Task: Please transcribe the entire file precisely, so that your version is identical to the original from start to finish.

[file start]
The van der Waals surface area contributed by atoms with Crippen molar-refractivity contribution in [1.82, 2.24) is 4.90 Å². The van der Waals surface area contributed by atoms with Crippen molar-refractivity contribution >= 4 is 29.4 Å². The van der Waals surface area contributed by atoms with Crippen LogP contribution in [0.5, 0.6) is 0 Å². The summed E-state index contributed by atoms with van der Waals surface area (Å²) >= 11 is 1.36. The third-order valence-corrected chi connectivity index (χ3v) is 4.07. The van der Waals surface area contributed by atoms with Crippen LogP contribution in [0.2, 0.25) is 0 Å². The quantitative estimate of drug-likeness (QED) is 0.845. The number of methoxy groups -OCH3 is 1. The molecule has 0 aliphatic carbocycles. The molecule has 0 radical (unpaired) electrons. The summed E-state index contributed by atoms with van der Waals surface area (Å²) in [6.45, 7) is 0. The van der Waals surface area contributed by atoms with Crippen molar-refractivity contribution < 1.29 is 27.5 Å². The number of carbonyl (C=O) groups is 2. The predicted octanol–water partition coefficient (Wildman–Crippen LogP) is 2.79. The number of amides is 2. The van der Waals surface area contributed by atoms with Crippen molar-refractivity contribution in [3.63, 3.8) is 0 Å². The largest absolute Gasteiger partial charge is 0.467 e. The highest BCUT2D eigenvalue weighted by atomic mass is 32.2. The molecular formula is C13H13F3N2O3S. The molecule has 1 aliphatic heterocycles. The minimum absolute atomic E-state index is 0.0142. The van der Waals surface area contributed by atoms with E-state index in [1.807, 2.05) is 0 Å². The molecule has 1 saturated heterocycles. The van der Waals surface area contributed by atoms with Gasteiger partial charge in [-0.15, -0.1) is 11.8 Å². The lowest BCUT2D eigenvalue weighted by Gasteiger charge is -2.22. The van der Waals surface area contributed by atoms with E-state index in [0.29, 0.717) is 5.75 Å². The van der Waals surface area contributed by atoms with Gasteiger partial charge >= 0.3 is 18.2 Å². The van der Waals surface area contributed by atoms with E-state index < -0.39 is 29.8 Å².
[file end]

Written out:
The van der Waals surface area contributed by atoms with Crippen molar-refractivity contribution in [1.82, 2.24) is 4.90 Å². The van der Waals surface area contributed by atoms with Crippen molar-refractivity contribution >= 4 is 29.4 Å². The van der Waals surface area contributed by atoms with Crippen LogP contribution in [0.5, 0.6) is 0 Å². The summed E-state index contributed by atoms with van der Waals surface area (Å²) >= 11 is 1.36. The third-order valence-corrected chi connectivity index (χ3v) is 4.07. The van der Waals surface area contributed by atoms with Crippen LogP contribution in [0.2, 0.25) is 0 Å². The quantitative estimate of drug-likeness (QED) is 0.845. The number of methoxy groups -OCH3 is 1. The molecule has 0 aliphatic carbocycles. The molecule has 0 radical (unpaired) electrons. The summed E-state index contributed by atoms with van der Waals surface area (Å²) in [6.45, 7) is 0. The van der Waals surface area contributed by atoms with Crippen molar-refractivity contribution < 1.29 is 27.5 Å². The number of carbonyl (C=O) groups is 2. The predicted octanol–water partition coefficient (Wildman–Crippen LogP) is 2.79. The number of amides is 2. The van der Waals surface area contributed by atoms with Crippen molar-refractivity contribution in [3.63, 3.8) is 0 Å². The largest absolute Gasteiger partial charge is 0.467 e. The highest BCUT2D eigenvalue weighted by atomic mass is 32.2. The molecular formula is C13H13F3N2O3S. The molecule has 1 aliphatic heterocycles. The minimum absolute atomic E-state index is 0.0142. The van der Waals surface area contributed by atoms with E-state index in [1.807, 2.05) is 0 Å². The molecule has 1 saturated heterocycles. The van der Waals surface area contributed by atoms with Gasteiger partial charge in [-0.15, -0.1) is 11.8 Å². The lowest BCUT2D eigenvalue weighted by Gasteiger charge is -2.22. The van der Waals surface area contributed by atoms with E-state index in [0.29, 0.717) is 5.75 Å². The van der Waals surface area contributed by atoms with Gasteiger partial charge >= 0.3 is 18.2 Å². The van der Waals surface area contributed by atoms with E-state index < -0.39 is 29.8 Å².